• Dance Saidi

Jane Wass and Mazazik Dance

From PA to International Arabic Dancer

When I was screening calls and liaising with production staff as my job as PA to Head of Factual Programmes at Granada Television in the late 90s, I would never have imagined my future as a dancer and teacher working with Egyptian musicians

and taking people to Morocco to dance in the medina of Taroudant whilst discovering the local way of life.

It was during a conversation at the coffee machine during a break from my desk that I got talking to someone who told me about a documentary Granada had done about a dancer who had started doing workshops in Manchester. Because of my known love of travel in the East and my then passion for salsa dancing at the weekend, my colleague thought I might be interested.

I went. I was hooked from the start. And in 2002 when I was offered redundancy, I thought it was a now or never moment.

My original vision of teaching and creating a community performance group in Manchester quickly expanded and I now teach across the north of England, London, in Ireland and Scotland and, of course, in Egypt. My role as a performer has grown and I have worked with other dancers and musicians, not just in the UK, but in other parts of Europe too. I am currently developing online classes for both dancing and Arabic drumming, as well as expanding my portfolio of residential trips to include Morocco and Turkey.

It is literally a dream come true. It started as a tiny thought in my mind as I sat in my office overlooking Quay St and I do think many people thought I was crazy, including my family. But that’s the thing isn’t it? If you have an idea that seems unusual, it’s bound to seem crazy to many. So if you do have that little thought in your head that others might not have had, the chance is you might be the one to make it work.

And how do you make it work? Of course I studied dance - a lot. But I’m under no illusion at all that it’s not just my abiity as a dancer and a teacher that has kept me going since 2002 and grown my profile in an increasingly difficult world for anyone working in the arts, or any business for that matter.

My experience as a PA has been absolutely essential. Being confident and able to rattle off your own admin, to do spreadsheets and accounts, to plan and organise and to deal with all kinds of people on the phone or by email, is something as a PA we just do automatically but it seems like a big ask to some people. We get used to turning our hand to anything. I just developed a system and kept to it which meant that I had the energy and time then to devote to the creative side. And creativity isn’t just the technical side of an art form, it’s the ability to use imaginative thinking. This was something I learnt problem-solving as a PA.

But here’s the problem. So many PAs do their job happily because they don’t mind not being the one in the limelight. They probably care about what they do but they are happy to support the work of someone else. I did it for years, in television and radio, and as PA to a well-known comedian whose tours I used to organise. To actually put yourself in the driving seat can feel exposing. And it has taken me a long time to come to terms with the need to promote myself. I do it of course. I’ve taught myself how to do all the social media marketing and can knock up a pretty good flyer if I need to. But I’ve also learned that I must not try to do it all myself just because I can. I am now a dancer not a PA. I have made mistakes, such as the first trip I did to Egypt where I co-ordinated 40 airline tickets as well as liaising with the hotel and planning the workshops with live musicians. I can do that I thought, why ask somebody else to do it? Never again!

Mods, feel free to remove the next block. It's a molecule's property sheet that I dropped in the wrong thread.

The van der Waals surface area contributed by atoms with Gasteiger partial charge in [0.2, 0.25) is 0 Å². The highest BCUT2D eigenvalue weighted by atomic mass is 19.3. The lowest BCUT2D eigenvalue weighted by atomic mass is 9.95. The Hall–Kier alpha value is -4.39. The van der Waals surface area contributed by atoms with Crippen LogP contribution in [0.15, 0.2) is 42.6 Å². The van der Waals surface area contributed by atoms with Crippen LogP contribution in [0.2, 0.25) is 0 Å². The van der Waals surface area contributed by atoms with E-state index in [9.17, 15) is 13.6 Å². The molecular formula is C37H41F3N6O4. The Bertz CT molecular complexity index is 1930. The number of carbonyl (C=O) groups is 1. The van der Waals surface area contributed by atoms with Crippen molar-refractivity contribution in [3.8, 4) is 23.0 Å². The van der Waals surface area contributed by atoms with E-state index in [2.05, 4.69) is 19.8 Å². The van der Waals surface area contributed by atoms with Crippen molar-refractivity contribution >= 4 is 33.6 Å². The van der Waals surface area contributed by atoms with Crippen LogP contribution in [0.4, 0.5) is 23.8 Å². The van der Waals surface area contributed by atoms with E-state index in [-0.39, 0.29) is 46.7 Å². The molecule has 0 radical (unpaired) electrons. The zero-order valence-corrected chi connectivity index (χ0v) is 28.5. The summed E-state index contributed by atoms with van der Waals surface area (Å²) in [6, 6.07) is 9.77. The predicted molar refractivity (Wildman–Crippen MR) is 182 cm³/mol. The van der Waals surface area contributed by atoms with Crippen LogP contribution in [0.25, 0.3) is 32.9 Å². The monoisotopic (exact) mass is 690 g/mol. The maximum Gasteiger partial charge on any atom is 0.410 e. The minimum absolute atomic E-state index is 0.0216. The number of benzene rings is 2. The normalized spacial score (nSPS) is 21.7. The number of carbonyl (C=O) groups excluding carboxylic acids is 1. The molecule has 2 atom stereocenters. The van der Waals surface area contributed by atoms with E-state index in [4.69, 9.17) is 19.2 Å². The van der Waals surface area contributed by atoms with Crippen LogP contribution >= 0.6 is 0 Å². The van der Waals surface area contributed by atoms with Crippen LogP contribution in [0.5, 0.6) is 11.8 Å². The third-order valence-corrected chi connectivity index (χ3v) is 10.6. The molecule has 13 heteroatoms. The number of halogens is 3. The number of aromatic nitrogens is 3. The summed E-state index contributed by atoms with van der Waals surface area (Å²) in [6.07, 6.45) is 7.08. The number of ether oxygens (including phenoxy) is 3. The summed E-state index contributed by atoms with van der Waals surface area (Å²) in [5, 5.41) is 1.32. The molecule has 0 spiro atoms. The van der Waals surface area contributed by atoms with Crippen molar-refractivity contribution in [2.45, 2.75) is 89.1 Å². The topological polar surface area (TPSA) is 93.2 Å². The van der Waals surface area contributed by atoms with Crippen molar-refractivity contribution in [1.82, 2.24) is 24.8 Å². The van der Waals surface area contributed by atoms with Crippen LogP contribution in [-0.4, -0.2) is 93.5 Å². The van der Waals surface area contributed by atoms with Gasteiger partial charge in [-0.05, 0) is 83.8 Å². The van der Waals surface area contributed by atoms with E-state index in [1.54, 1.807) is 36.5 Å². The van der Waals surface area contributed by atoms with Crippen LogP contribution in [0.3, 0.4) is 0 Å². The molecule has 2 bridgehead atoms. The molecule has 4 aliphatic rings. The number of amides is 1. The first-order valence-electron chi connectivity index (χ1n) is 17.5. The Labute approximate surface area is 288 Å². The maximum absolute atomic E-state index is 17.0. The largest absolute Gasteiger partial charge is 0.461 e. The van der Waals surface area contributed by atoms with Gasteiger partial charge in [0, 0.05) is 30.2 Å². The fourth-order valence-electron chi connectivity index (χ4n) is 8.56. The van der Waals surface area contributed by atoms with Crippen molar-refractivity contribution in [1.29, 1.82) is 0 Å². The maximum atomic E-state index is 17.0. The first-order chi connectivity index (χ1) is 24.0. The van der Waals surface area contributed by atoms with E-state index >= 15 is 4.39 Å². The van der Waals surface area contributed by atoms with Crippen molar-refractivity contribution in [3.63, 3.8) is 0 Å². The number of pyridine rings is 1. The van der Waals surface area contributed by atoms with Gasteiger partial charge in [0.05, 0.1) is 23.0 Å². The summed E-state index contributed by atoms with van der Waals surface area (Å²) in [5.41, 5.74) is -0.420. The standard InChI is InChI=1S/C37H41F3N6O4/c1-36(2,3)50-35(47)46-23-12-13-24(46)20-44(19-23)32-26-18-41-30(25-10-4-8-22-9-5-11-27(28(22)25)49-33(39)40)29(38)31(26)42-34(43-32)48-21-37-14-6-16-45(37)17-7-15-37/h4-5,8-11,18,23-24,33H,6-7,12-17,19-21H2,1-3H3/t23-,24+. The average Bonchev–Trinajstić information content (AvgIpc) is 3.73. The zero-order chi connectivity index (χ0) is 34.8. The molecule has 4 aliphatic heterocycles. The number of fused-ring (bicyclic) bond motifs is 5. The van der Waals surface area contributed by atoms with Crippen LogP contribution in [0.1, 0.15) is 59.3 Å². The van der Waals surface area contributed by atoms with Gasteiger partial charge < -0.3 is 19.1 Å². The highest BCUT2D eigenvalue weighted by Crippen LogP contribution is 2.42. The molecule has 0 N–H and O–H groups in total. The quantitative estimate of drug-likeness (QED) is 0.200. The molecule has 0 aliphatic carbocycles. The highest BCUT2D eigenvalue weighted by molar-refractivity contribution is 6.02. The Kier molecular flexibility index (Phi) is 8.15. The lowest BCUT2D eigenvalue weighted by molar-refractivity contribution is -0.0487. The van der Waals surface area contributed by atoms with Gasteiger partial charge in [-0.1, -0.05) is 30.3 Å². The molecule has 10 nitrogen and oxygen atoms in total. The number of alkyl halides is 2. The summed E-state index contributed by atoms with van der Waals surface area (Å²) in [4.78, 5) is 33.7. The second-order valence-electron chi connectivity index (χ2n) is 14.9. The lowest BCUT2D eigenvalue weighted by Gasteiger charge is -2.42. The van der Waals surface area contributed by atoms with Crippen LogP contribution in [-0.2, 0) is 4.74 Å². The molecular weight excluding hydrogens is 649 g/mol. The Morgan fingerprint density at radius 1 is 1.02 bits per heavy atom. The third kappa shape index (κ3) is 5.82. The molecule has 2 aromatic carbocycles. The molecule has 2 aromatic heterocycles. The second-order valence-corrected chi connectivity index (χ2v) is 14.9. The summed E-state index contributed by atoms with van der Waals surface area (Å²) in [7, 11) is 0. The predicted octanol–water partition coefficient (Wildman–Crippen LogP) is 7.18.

So much of what I learnt as a PA I’m now using in my own work. The experience I gained organising tours for my ex-boss meant that I had the confidence and know-how to book theatres for my own productions. And when I did a radio production course before taking up my role as a PA in Radio 3, I didn’t imagine I would years later be presenting on a world music show.

And what of the future? Well I’m now very excited about some of my filming projects. What I picked up during my time in television in terms of scripting, editing and copyright is now proving useful as I create my own dance films. I would love to do some more radio presenting. And my big dream is to tour a show profiling the dance that I love. I have started slowly to train other dancers and work on choreographies and costumes.

So from PA to Arabic dancer. It hasn’t been an easy journey, but it’s certainly been a fulfilling one. I know some dancers who haven’t been able to succeed because they relied on funding which was cut or because they didn’t think the business side of things was as important as the creative side. My decision to make my plans work as a financial business, as well as my PA skills, have kept me going for this long and I’m hopeful I’ll be celebrating my 20th anniversary with a big show featuring my dancers and myself, and I have plans to bring my flamenco experience into my work too.

So I think I have enough to keep me busy for now. But you never know when that next little thought is going to pop into your head….